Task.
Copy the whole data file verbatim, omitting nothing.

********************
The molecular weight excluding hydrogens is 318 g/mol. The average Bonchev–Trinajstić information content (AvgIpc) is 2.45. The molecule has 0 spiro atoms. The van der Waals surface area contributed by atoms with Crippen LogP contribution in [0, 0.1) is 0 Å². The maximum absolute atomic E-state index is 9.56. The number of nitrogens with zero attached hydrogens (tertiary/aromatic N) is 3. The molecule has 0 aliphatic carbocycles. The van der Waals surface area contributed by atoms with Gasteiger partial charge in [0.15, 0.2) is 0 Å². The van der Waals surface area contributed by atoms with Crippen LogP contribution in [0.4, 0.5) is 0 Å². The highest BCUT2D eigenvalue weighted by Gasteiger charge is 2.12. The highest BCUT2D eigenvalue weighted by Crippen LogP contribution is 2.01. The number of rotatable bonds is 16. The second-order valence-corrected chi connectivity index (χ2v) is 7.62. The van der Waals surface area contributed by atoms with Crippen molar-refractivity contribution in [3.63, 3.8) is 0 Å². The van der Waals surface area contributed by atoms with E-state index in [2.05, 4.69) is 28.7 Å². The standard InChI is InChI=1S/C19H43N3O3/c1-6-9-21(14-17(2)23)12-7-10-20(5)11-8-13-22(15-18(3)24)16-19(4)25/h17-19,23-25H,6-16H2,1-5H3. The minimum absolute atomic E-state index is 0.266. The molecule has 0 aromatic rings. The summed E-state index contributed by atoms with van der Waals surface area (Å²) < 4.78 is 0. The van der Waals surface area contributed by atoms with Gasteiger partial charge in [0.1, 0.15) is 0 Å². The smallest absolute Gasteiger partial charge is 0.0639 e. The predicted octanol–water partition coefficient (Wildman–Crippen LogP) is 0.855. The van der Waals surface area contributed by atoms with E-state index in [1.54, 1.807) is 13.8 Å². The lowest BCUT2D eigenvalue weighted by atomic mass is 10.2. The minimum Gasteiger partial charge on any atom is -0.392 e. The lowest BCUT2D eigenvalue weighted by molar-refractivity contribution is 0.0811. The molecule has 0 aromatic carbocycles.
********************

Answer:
The molecular weight excluding hydrogens is 318 g/mol. The average Bonchev–Trinajstić information content (AvgIpc) is 2.45. The molecule has 0 spiro atoms. The van der Waals surface area contributed by atoms with Crippen LogP contribution in [0, 0.1) is 0 Å². The maximum absolute atomic E-state index is 9.56. The number of nitrogens with zero attached hydrogens (tertiary/aromatic N) is 3. The molecule has 0 aliphatic carbocycles. The van der Waals surface area contributed by atoms with Gasteiger partial charge in [0.15, 0.2) is 0 Å². The van der Waals surface area contributed by atoms with Crippen LogP contribution in [0.4, 0.5) is 0 Å². The highest BCUT2D eigenvalue weighted by Gasteiger charge is 2.12. The highest BCUT2D eigenvalue weighted by Crippen LogP contribution is 2.01. The number of rotatable bonds is 16. The second-order valence-corrected chi connectivity index (χ2v) is 7.62. The van der Waals surface area contributed by atoms with Crippen molar-refractivity contribution in [3.63, 3.8) is 0 Å². The van der Waals surface area contributed by atoms with E-state index in [2.05, 4.69) is 28.7 Å². The standard InChI is InChI=1S/C19H43N3O3/c1-6-9-21(14-17(2)23)12-7-10-20(5)11-8-13-22(15-18(3)24)16-19(4)25/h17-19,23-25H,6-16H2,1-5H3. The minimum absolute atomic E-state index is 0.266. The molecule has 0 aromatic rings. The summed E-state index contributed by atoms with van der Waals surface area (Å²) < 4.78 is 0. The van der Waals surface area contributed by atoms with Gasteiger partial charge in [0.1, 0.15) is 0 Å². The smallest absolute Gasteiger partial charge is 0.0639 e. The predicted octanol–water partition coefficient (Wildman–Crippen LogP) is 0.855. The van der Waals surface area contributed by atoms with E-state index in [1.54, 1.807) is 13.8 Å². The lowest BCUT2D eigenvalue weighted by atomic mass is 10.2. The minimum Gasteiger partial charge on any atom is -0.392 e. The lowest BCUT2D eigenvalue weighted by molar-refractivity contribution is 0.0811. The molecule has 0 aromatic carbocycles.